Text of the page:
Analysis of overall bacterial endophyte compartments identified 90 OTUs. Root compartment, as expected, had the highest number of OTUs (89), followed by leaf (57) and stem (47) (Fig. 1A). A total of 41 OTUs were common to all the compartments, while 28 OTUs were exclusive to root compartment. There were no OTUs that are either present only in stem or leaf, suggesting the strong influence of root endophyte community on the formation of stem and leaf endophyte communities. Analysis of fungal endophytes yielded 53 OTUs in total, with 46 OTUs common in all the compartments, again suggesting the close relationships among the endophytic communities in different compartments (Fig. 1B). Surprisingly, no fungal OTUs were unique to the plant compartments.
Comparison of OTU sets between control and infected plants showed that most of OTUs are found in both conditions, regardless of plant compartments (Fig. 1C and D). Despite significant overlaps, two observations should be noted (1) that there are still OTUs unique to either control or infected samples, and (2) that proportions of unique taxa appear to be higher in leaf than in other compartments.

Diversity of endophyte communities

When we measured the alpha diversity of endophytic communities using either species richness or Shannon index, we found that among all the samples, both bacterial and fungal endophytes in root show the highest alpha diversity, which is consistent with previous studies on endophytes (Fig. 2A and B) (Chen et al., 2021; Wang et al., 2016). For bacterial endophytes community diversities in stem and leaf appeared to be comparable, regardless of the infection. In contrast, fungal communities exhibited larger variations than bacterial counterparts. Such variation is especially pronounced in leaf tissue. Statistical analysis revealed significant differences in bacterial richness and Shannon diversity specifically within the root compartment (P < 0.05) (Fig. 2A). However, there were no significant differences observed in bacterial and fungal richness or Shannon diversity indices among the stem and leaf groups between the control and infected samples. Additionally, no significant difference was noted in fungal richness or Shannon diversity within the root samples (P > 0.05) (Fig. 2A and B).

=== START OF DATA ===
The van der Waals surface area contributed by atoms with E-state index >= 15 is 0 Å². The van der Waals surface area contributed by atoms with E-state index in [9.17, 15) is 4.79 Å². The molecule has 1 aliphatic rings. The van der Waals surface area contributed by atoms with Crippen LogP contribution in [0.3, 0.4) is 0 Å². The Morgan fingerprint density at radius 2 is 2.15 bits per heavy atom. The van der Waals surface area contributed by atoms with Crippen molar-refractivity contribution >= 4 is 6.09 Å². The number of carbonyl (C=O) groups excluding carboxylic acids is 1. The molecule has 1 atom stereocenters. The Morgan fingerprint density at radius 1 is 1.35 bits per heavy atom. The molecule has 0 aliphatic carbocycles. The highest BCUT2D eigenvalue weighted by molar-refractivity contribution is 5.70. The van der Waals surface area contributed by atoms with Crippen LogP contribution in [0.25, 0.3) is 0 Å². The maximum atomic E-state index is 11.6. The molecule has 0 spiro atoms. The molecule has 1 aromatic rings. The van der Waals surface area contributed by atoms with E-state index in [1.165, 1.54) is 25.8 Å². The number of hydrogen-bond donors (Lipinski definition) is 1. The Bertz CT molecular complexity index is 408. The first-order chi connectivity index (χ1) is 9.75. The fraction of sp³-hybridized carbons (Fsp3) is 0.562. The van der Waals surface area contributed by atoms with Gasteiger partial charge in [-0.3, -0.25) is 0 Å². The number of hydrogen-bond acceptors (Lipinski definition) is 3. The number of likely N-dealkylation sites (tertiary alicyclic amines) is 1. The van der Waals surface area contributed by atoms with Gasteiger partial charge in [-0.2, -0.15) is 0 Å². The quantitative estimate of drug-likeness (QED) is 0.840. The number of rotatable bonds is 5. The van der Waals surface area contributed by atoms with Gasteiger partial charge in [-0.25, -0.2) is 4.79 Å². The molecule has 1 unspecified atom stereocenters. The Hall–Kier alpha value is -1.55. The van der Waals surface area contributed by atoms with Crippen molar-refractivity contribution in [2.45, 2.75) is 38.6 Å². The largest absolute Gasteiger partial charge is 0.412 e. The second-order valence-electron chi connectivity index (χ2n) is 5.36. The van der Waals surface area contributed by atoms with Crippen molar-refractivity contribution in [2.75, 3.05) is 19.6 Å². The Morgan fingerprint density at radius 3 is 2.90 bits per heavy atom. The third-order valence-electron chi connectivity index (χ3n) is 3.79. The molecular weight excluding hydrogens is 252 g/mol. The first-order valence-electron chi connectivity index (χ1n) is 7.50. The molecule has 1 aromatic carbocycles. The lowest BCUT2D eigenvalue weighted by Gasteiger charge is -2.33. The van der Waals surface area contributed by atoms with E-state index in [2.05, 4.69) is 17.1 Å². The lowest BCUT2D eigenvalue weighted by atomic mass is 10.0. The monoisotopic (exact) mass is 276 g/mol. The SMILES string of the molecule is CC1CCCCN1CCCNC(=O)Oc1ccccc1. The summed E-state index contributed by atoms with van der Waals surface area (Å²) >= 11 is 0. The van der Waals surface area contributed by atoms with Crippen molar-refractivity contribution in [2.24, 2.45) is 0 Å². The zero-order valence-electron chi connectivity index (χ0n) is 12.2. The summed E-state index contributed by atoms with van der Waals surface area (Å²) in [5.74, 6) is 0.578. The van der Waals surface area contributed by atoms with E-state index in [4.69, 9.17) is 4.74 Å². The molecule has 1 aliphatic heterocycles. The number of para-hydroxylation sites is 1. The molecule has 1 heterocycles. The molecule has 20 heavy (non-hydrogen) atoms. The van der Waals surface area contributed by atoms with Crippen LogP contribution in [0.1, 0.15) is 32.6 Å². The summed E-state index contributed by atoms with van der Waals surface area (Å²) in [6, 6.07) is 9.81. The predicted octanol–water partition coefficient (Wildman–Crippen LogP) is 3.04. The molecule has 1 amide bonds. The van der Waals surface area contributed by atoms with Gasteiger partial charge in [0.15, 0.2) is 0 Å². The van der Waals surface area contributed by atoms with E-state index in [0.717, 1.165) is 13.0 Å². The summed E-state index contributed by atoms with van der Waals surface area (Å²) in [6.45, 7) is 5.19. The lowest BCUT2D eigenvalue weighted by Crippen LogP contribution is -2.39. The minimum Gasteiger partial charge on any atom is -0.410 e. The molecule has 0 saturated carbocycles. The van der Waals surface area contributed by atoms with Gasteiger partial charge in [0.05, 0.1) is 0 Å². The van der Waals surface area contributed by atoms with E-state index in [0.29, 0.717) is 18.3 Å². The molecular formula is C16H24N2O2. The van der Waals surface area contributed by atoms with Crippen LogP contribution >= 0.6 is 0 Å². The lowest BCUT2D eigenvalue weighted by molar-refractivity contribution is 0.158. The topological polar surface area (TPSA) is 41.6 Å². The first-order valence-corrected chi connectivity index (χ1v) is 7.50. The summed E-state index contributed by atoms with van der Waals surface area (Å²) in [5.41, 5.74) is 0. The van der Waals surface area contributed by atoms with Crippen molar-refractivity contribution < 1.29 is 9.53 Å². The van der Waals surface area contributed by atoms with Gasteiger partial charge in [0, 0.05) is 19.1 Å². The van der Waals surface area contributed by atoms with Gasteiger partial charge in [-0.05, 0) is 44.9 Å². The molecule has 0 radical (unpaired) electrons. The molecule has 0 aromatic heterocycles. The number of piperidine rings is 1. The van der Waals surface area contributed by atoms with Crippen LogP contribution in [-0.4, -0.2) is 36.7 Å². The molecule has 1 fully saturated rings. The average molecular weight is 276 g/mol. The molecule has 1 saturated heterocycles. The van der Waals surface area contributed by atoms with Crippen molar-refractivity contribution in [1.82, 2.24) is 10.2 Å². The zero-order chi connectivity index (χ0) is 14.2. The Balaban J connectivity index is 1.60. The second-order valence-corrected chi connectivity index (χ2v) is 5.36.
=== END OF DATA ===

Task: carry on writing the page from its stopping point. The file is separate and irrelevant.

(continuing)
To compare the structures of endophyte communities across the plant compartments and treatment, principal coordinate analysis (PCoA) was performed using Bray-Curtis dissimilarity. The PCoA of endophyte communities revealed that the community structures are predominantly driven by the types of plant compartments in the rice plants (P < 0.05). In particular, the influence of the plant compartments seemed to be stronger for bacterial endophytes than fungal endophytes (Fig. 3A). In case of fungi, leaf endophyte community showed large variation in its structure (Fig. 3B). However, infection with the rice blast did not significantly impact the overall structures of bacterial and fungal endophytes across the compartments as indicated by PERMANOVA analysis (P > 0.05) (Supplementary Fig. 2A and B).